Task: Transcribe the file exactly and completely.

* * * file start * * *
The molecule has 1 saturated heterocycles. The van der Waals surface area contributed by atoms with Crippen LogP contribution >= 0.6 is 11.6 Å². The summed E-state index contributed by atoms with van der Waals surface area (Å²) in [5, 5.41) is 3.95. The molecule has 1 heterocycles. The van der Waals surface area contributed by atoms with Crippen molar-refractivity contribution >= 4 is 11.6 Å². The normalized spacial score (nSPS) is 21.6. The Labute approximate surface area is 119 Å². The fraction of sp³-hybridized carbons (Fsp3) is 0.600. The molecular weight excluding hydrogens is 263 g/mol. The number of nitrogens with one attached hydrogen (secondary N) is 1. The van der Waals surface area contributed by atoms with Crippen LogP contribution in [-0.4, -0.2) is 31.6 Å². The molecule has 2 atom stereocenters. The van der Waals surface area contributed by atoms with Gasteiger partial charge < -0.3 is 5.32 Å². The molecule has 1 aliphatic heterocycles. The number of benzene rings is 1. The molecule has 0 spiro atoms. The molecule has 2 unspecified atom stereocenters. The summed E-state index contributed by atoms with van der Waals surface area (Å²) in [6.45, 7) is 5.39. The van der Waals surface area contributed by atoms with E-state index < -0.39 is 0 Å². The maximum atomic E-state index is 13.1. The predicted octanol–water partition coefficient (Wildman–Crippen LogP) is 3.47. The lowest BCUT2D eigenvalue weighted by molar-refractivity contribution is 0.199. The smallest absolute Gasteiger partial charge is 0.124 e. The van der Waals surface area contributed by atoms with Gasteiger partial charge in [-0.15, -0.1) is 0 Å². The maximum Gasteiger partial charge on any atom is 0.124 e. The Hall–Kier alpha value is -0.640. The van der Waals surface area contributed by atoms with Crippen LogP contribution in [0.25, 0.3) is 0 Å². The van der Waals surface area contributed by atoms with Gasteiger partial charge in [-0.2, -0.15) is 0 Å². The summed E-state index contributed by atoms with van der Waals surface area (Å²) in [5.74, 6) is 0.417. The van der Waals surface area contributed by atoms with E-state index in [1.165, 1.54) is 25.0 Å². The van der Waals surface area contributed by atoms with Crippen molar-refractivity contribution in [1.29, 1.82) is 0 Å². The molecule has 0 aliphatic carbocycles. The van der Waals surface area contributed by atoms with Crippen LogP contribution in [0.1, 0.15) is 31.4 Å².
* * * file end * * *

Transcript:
The molecule has 1 saturated heterocycles. The van der Waals surface area contributed by atoms with Crippen LogP contribution >= 0.6 is 11.6 Å². The summed E-state index contributed by atoms with van der Waals surface area (Å²) in [5, 5.41) is 3.95. The molecule has 1 heterocycles. The van der Waals surface area contributed by atoms with Crippen molar-refractivity contribution >= 4 is 11.6 Å². The normalized spacial score (nSPS) is 21.6. The Labute approximate surface area is 119 Å². The fraction of sp³-hybridized carbons (Fsp3) is 0.600. The molecular weight excluding hydrogens is 263 g/mol. The number of nitrogens with one attached hydrogen (secondary N) is 1. The van der Waals surface area contributed by atoms with Crippen LogP contribution in [-0.4, -0.2) is 31.6 Å². The molecule has 2 atom stereocenters. The van der Waals surface area contributed by atoms with Gasteiger partial charge < -0.3 is 5.32 Å². The molecule has 1 aliphatic heterocycles. The number of benzene rings is 1. The molecule has 0 spiro atoms. The molecule has 2 unspecified atom stereocenters. The summed E-state index contributed by atoms with van der Waals surface area (Å²) in [6.45, 7) is 5.39. The van der Waals surface area contributed by atoms with E-state index < -0.39 is 0 Å². The maximum atomic E-state index is 13.1. The predicted octanol–water partition coefficient (Wildman–Crippen LogP) is 3.47. The lowest BCUT2D eigenvalue weighted by molar-refractivity contribution is 0.199. The smallest absolute Gasteiger partial charge is 0.124 e. The van der Waals surface area contributed by atoms with Gasteiger partial charge in [-0.15, -0.1) is 0 Å². The maximum Gasteiger partial charge on any atom is 0.124 e. The Hall–Kier alpha value is -0.640. The van der Waals surface area contributed by atoms with Crippen LogP contribution in [0.25, 0.3) is 0 Å². The van der Waals surface area contributed by atoms with Gasteiger partial charge in [-0.2, -0.15) is 0 Å². The summed E-state index contributed by atoms with van der Waals surface area (Å²) in [5.74, 6) is 0.417. The van der Waals surface area contributed by atoms with E-state index in [1.165, 1.54) is 25.0 Å². The van der Waals surface area contributed by atoms with Crippen molar-refractivity contribution in [1.29, 1.82) is 0 Å². The molecule has 0 aliphatic carbocycles. The van der Waals surface area contributed by atoms with Crippen LogP contribution in [0.1, 0.15) is 31.4 Å².